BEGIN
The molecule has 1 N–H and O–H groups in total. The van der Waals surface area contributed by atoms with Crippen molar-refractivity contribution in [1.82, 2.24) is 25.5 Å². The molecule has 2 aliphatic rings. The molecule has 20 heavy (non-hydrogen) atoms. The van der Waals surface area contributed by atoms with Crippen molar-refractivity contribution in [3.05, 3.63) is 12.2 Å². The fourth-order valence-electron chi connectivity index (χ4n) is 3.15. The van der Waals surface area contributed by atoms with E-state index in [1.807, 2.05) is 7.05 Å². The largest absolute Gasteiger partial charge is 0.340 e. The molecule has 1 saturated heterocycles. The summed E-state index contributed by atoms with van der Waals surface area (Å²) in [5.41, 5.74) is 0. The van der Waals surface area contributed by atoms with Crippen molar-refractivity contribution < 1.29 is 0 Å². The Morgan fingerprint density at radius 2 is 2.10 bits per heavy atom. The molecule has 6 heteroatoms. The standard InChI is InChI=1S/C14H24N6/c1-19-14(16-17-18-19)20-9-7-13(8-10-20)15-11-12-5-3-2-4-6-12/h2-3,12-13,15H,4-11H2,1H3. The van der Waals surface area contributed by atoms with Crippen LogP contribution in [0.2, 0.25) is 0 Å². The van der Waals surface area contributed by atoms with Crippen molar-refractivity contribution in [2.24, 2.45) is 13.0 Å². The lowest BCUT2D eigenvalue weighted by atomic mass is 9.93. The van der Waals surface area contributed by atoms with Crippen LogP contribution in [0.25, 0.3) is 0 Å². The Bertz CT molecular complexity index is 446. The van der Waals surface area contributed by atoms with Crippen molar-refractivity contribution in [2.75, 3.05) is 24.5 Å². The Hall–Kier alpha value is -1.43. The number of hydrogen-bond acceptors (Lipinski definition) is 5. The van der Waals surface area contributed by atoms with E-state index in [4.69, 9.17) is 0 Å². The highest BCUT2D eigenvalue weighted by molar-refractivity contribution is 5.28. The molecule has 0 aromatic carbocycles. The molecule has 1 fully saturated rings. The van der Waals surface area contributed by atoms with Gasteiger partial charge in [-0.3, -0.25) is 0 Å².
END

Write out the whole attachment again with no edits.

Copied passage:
The molecule has 1 N–H and O–H groups in total. The van der Waals surface area contributed by atoms with Crippen molar-refractivity contribution in [1.82, 2.24) is 25.5 Å². The molecule has 2 aliphatic rings. The molecule has 20 heavy (non-hydrogen) atoms. The van der Waals surface area contributed by atoms with Crippen molar-refractivity contribution in [3.05, 3.63) is 12.2 Å². The fourth-order valence-electron chi connectivity index (χ4n) is 3.15. The van der Waals surface area contributed by atoms with E-state index in [1.807, 2.05) is 7.05 Å². The largest absolute Gasteiger partial charge is 0.340 e. The molecule has 1 saturated heterocycles. The summed E-state index contributed by atoms with van der Waals surface area (Å²) in [5.41, 5.74) is 0. The van der Waals surface area contributed by atoms with Crippen molar-refractivity contribution < 1.29 is 0 Å². The Morgan fingerprint density at radius 2 is 2.10 bits per heavy atom. The molecule has 6 heteroatoms. The standard InChI is InChI=1S/C14H24N6/c1-19-14(16-17-18-19)20-9-7-13(8-10-20)15-11-12-5-3-2-4-6-12/h2-3,12-13,15H,4-11H2,1H3. The van der Waals surface area contributed by atoms with Crippen LogP contribution in [0.2, 0.25) is 0 Å². The van der Waals surface area contributed by atoms with Crippen molar-refractivity contribution in [2.24, 2.45) is 13.0 Å². The lowest BCUT2D eigenvalue weighted by atomic mass is 9.93. The van der Waals surface area contributed by atoms with Crippen LogP contribution in [0.25, 0.3) is 0 Å². The Bertz CT molecular complexity index is 446. The van der Waals surface area contributed by atoms with Crippen molar-refractivity contribution in [2.75, 3.05) is 24.5 Å². The Hall–Kier alpha value is -1.43. The number of hydrogen-bond acceptors (Lipinski definition) is 5. The van der Waals surface area contributed by atoms with E-state index in [4.69, 9.17) is 0 Å². The highest BCUT2D eigenvalue weighted by molar-refractivity contribution is 5.28. The molecule has 0 aromatic carbocycles. The molecule has 1 fully saturated rings. The van der Waals surface area contributed by atoms with Gasteiger partial charge in [-0.3, -0.25) is 0 Å².